of Police Chaplains
Imagine yourself walking down a nature trail. Suddenly you find yourself between a couple of cuddly bear cubs, and a furious mother grizzly. She stands on her hind legs, roars in anger, baring her fangs just before attacking. What do you do?!?! This is like critical incident stress; you don't see it coming, your normal coping skills don't work and it can be deadly.
During your training academy, you received something called a "stress inoculation." An inoculation gives you a very small amount of the disease so your body develops immunity against it. Even if you still catch the disease, your body will be much better equipped to fight it. A stress inoculation is designed to give you a small dose of what you will see and experience in the field, so you will develop immunity against its ill effects.
Jeffrey Mitchell, Ph.D., C.T.S. describes critical incidents as "...unusually challenging events that have the potential to create significant human distress and can overwhelm one's usual coping mechanisms." Critical incidents usually involve something traumatic such as officer involved shootings, line of duty deaths, officer suicides, or exposure to extreme human suffering--gory homicide or accident scenes, or ____ (fill in the blank).
Most critical incident stress (CIS) involves line officers. They frequently respond to emergency calls involving fatal car crashes, violent crimes, and combative suspects.
CIS can lead to a variety of ailments. These include Post Traumatic Stress Disorder (PTSD), panic attacks, and depression, not to mention alcohol and/or drug abuse. These experiences accumulate and can eventually change a person. A person becomes jaded and cynical.
Here is an example of CIS: a small aircraft went missing. Several days passed until someone spotted the wings. They were high on a mountain, a few hundred feet below the tree line. Search and Rescue found the cockpit buried into the ground between some trees. Apparently, the pilot had lost control, plummeting to the ground. The wind sheared the wings off during a "death spiral." They would have to excavate the plane.
The terrain was difficult and steep. The elevation made it hard to catch your breath. You knew you were getting close, because the stench was overwhelming. The chaplain arrived about the time the cockpit was fully uncovered. He noticed a "small blue hand, frozen and grasping at nothing" sticking out of the top of the wreckage. Up until the time that little hand was uncovered, they were only looking for a single victim. A family of five was in the small fuselage.
A lone deputy coroner directed the recovery effort. They painstakingly peeled back layers of metal to uncover the victims. It took over four hours. The deputy repeatedly radioed for assistance. None ever came. There were numerous search and rescue, fire personnel, and chaplains, but there were no other deputies--no support from his peers.
The first victim was only seven. His little body was mangled and broken like a pitiful rag doll--his head bashed open. Next was a decapitated toddler. His head was found in the engine compartment. The deputy next pulled out a 12-year old, missing his entire forehead. The mother was removed in two large pieces. The dad was just a mass of bones and flesh. Each victim was personally handled by the deputy, with occasional assistance from a "70-year-old search and rescue volunteer".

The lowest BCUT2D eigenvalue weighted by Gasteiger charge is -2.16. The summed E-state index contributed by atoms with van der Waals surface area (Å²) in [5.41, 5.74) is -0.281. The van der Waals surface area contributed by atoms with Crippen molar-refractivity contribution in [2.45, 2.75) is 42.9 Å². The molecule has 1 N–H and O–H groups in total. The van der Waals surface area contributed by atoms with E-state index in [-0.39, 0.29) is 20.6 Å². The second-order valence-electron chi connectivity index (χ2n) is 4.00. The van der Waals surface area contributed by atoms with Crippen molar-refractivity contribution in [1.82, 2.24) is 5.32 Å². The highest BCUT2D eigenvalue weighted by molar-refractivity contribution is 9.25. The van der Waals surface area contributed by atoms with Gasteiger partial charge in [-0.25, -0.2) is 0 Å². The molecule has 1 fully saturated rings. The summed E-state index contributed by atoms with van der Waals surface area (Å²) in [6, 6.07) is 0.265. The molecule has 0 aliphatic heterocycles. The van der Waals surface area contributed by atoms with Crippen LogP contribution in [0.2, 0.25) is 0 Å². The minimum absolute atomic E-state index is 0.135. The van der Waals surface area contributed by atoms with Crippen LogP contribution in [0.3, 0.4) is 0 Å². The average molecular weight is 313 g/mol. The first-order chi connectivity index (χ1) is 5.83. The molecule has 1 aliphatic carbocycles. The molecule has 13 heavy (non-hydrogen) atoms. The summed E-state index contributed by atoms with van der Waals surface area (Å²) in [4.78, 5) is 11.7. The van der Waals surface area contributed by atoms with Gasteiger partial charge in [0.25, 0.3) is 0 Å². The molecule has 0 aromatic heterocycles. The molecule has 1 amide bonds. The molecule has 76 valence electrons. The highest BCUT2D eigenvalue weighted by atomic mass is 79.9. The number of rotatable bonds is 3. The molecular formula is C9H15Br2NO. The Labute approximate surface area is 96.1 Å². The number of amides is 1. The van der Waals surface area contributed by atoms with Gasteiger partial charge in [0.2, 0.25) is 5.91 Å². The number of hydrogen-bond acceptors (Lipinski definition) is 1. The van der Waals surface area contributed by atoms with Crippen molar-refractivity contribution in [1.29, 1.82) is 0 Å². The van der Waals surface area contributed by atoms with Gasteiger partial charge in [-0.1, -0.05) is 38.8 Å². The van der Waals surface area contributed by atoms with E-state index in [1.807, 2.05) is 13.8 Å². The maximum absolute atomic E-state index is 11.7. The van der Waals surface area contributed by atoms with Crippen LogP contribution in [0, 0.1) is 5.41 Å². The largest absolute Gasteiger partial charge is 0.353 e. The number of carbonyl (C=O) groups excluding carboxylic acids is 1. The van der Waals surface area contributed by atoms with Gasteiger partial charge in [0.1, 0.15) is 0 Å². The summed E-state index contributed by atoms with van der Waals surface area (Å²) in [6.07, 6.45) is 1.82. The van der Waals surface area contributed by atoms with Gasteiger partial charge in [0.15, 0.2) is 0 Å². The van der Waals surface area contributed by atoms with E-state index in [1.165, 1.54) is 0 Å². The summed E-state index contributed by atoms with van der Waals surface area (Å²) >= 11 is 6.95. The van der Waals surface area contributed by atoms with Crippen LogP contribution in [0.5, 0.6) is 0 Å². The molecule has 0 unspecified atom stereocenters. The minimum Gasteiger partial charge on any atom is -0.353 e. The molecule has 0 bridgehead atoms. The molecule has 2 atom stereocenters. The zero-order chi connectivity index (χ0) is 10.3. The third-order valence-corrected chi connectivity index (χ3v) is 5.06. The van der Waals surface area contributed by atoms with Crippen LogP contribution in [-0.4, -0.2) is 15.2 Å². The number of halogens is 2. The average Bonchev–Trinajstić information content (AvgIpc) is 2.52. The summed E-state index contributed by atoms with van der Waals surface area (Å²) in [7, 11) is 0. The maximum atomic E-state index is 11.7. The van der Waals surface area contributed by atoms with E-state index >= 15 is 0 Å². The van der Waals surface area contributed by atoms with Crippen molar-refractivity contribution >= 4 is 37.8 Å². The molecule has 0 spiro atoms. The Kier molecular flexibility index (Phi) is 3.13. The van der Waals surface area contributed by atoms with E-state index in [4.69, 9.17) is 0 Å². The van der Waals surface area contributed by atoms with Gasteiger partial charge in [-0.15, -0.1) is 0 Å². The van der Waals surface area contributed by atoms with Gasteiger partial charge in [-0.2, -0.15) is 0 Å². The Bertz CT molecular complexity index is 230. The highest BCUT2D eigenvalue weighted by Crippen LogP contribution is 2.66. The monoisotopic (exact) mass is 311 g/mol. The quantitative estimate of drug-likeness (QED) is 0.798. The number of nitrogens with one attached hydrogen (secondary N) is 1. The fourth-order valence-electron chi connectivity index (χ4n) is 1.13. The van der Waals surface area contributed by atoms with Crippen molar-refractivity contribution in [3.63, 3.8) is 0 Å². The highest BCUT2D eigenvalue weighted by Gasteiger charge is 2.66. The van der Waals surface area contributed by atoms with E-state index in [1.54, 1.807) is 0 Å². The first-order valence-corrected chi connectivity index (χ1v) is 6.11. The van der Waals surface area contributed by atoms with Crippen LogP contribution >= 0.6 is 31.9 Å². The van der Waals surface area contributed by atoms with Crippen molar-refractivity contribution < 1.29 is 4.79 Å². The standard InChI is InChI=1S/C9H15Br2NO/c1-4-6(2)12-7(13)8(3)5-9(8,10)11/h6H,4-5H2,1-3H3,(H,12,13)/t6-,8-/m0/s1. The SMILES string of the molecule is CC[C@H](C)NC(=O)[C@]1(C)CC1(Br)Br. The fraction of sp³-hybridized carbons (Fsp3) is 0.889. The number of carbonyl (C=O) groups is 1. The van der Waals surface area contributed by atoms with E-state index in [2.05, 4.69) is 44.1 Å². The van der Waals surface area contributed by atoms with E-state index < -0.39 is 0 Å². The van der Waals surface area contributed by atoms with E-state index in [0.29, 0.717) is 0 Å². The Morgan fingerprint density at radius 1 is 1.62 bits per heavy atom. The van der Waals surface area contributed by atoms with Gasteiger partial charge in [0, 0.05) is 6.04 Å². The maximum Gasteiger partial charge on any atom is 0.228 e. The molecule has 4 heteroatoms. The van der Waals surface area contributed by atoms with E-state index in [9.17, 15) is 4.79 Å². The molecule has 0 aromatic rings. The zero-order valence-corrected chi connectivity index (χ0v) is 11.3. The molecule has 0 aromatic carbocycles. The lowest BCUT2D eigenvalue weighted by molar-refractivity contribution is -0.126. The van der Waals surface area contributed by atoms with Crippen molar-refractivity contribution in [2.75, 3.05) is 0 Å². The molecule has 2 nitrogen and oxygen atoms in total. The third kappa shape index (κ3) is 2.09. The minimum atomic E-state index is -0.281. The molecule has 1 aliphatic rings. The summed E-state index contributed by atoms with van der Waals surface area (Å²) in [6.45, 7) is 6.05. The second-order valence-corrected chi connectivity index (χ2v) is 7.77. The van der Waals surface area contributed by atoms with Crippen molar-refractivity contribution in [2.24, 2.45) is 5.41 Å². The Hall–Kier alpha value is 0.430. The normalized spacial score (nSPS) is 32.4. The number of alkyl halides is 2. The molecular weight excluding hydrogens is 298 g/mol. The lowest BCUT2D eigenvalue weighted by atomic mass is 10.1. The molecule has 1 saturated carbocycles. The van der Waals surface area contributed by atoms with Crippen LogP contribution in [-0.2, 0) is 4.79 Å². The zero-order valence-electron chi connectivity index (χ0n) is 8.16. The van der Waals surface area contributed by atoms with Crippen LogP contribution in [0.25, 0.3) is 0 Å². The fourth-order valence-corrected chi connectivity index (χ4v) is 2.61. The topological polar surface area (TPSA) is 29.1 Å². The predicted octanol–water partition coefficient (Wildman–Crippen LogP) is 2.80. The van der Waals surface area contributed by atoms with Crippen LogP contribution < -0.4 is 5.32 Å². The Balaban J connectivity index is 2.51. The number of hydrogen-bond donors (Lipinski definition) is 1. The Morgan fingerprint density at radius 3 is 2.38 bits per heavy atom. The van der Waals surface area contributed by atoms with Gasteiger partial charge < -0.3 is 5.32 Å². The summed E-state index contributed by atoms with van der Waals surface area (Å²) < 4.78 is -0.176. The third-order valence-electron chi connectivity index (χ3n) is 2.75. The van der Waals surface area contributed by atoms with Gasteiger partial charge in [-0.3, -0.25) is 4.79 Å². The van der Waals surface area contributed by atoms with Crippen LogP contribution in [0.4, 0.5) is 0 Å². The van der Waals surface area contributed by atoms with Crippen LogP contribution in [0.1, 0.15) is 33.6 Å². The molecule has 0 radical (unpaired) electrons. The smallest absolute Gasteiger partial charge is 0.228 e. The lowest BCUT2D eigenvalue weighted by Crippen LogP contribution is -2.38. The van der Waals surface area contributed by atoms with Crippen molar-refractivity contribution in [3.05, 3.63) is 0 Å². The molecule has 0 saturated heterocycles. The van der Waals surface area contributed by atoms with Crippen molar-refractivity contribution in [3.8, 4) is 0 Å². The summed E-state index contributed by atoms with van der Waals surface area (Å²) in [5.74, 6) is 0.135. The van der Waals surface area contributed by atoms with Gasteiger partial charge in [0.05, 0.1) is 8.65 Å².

Not surprisingly, the deputy was very quiet, even with the chaplain. It was later learned the deputy didn't go out of service after leaving the scene. He personally went through the family's luggage. He reviewed the hundreds of photos he took of the crash scene as part of the investigation. Finally, he took the next several days to write the enormous report by himself.
The deputy took a six month leave of absence from the department. He never returned to work.
This is one example of how CIS can overwhelm a person. So how do you stop this "raging mother grizzly" of critical incident stress from ripping your insides out?
- Know yourself.
The first step to battle CIS is to be prepared. Take care of yourself before a critical incident. Exercise, good diet, and downtime are helpful. Hydrate with water. Know your stress levels, and when you need a break. Build relationships with loved ones, they will be your strongest defense.
- Know the enemy.
When we get an "adrenaline rush," there are some 10,000 chemicals dumped into our bodies. These chemicals take an average of 18 hours to get rid of when unchecked. Drinking water flushes chemicals from our bodies. Exercise sweats the chemicals out. Avoid caffeine, sugar and alcohol, since they just add more chemicals to the mix.
Officers fall back to the level of their training. Most go into "automatic pilot" when facing a critical incident. You are trained to control yourselves and the situation until the crisis is resolved. This is important for officer safety. After the crisis you may feel out of control. You may feel depressed, confused, angry, and a host of other things. You may feel numb and not feel anything at all. You may experience physical reactions such as headaches, sleeplessness and/or nightmares, stomach upset, even vomiting. Realize it is normal to react abnormally after a critical incident.
- Know your support system.
Your spouse and/or family can help you heal. Don't shut them out. You don't have to share the gory details, but do share how you felt. Hold their hand. Talk to them.
Find someone you trust and talk to them about the incident and vent.
Chaplains can offer confidentiality, and are trained to listen. They understand the unique challenges officers face. Most are trained in CIS and can help directly or can refer to other professionals.
- Know where to get help.
Chaplains, peer support and employee assistance programs are good places to start.
If you know someone who has recently gone through a CIS, don't ignore them. Reach out your hand to them and offer help.